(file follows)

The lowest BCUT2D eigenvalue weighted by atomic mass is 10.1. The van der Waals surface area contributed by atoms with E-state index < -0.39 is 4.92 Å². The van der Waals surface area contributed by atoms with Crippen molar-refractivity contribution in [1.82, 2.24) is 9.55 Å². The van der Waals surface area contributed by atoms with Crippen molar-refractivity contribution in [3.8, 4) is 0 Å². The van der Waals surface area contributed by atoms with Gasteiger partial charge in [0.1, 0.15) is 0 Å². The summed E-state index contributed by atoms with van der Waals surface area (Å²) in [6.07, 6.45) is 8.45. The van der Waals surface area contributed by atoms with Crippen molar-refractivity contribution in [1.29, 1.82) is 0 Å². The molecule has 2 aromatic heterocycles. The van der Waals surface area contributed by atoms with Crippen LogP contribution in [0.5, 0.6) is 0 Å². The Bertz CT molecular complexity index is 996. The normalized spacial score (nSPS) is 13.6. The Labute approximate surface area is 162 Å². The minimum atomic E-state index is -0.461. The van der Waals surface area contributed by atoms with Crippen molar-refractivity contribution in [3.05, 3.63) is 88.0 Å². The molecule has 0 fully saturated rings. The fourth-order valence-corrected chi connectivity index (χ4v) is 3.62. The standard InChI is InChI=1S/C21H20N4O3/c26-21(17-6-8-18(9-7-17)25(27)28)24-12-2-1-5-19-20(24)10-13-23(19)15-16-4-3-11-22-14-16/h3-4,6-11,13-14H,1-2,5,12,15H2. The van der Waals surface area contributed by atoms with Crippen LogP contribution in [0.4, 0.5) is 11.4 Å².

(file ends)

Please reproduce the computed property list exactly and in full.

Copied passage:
The lowest BCUT2D eigenvalue weighted by atomic mass is 10.1. The van der Waals surface area contributed by atoms with E-state index < -0.39 is 4.92 Å². The van der Waals surface area contributed by atoms with Crippen molar-refractivity contribution in [1.82, 2.24) is 9.55 Å². The van der Waals surface area contributed by atoms with Crippen molar-refractivity contribution in [3.8, 4) is 0 Å². The van der Waals surface area contributed by atoms with Gasteiger partial charge in [0.1, 0.15) is 0 Å². The summed E-state index contributed by atoms with van der Waals surface area (Å²) in [6.07, 6.45) is 8.45. The van der Waals surface area contributed by atoms with Crippen molar-refractivity contribution in [1.29, 1.82) is 0 Å². The molecule has 2 aromatic heterocycles. The van der Waals surface area contributed by atoms with Crippen LogP contribution in [0.5, 0.6) is 0 Å². The Bertz CT molecular complexity index is 996. The normalized spacial score (nSPS) is 13.6. The Labute approximate surface area is 162 Å². The minimum atomic E-state index is -0.461. The van der Waals surface area contributed by atoms with Crippen molar-refractivity contribution in [3.05, 3.63) is 88.0 Å². The molecule has 0 fully saturated rings. The fourth-order valence-corrected chi connectivity index (χ4v) is 3.62. The standard InChI is InChI=1S/C21H20N4O3/c26-21(17-6-8-18(9-7-17)25(27)28)24-12-2-1-5-19-20(24)10-13-23(19)15-16-4-3-11-22-14-16/h3-4,6-11,13-14H,1-2,5,12,15H2. The van der Waals surface area contributed by atoms with Crippen LogP contribution in [0.4, 0.5) is 11.4 Å².